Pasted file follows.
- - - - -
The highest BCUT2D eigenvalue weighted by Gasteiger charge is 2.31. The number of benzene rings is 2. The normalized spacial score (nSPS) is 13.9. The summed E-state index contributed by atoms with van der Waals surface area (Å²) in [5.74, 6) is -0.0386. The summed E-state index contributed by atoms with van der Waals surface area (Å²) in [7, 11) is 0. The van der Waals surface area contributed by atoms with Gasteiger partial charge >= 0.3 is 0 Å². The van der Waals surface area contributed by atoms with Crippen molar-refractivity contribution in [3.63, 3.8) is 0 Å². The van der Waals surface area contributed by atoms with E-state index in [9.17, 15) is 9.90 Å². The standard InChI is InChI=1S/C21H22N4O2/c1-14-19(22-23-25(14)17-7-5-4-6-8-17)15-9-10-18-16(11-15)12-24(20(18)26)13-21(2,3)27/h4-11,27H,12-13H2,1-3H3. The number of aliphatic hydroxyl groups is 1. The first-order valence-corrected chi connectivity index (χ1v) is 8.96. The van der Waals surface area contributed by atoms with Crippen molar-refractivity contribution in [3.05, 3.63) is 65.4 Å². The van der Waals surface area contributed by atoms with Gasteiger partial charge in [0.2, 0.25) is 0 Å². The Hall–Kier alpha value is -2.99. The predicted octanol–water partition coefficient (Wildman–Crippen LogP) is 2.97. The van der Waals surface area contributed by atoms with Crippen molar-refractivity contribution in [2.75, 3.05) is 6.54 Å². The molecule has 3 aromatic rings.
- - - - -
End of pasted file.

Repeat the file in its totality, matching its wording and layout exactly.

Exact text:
The highest BCUT2D eigenvalue weighted by Gasteiger charge is 2.31. The number of benzene rings is 2. The normalized spacial score (nSPS) is 13.9. The summed E-state index contributed by atoms with van der Waals surface area (Å²) in [5.74, 6) is -0.0386. The summed E-state index contributed by atoms with van der Waals surface area (Å²) in [7, 11) is 0. The van der Waals surface area contributed by atoms with Gasteiger partial charge >= 0.3 is 0 Å². The van der Waals surface area contributed by atoms with Crippen molar-refractivity contribution in [3.63, 3.8) is 0 Å². The van der Waals surface area contributed by atoms with E-state index in [9.17, 15) is 9.90 Å². The standard InChI is InChI=1S/C21H22N4O2/c1-14-19(22-23-25(14)17-7-5-4-6-8-17)15-9-10-18-16(11-15)12-24(20(18)26)13-21(2,3)27/h4-11,27H,12-13H2,1-3H3. The number of aliphatic hydroxyl groups is 1. The first-order valence-corrected chi connectivity index (χ1v) is 8.96. The van der Waals surface area contributed by atoms with Crippen molar-refractivity contribution in [3.05, 3.63) is 65.4 Å². The van der Waals surface area contributed by atoms with Gasteiger partial charge in [0.2, 0.25) is 0 Å². The Hall–Kier alpha value is -2.99. The predicted octanol–water partition coefficient (Wildman–Crippen LogP) is 2.97. The van der Waals surface area contributed by atoms with Crippen molar-refractivity contribution in [2.75, 3.05) is 6.54 Å². The molecule has 3 aromatic rings.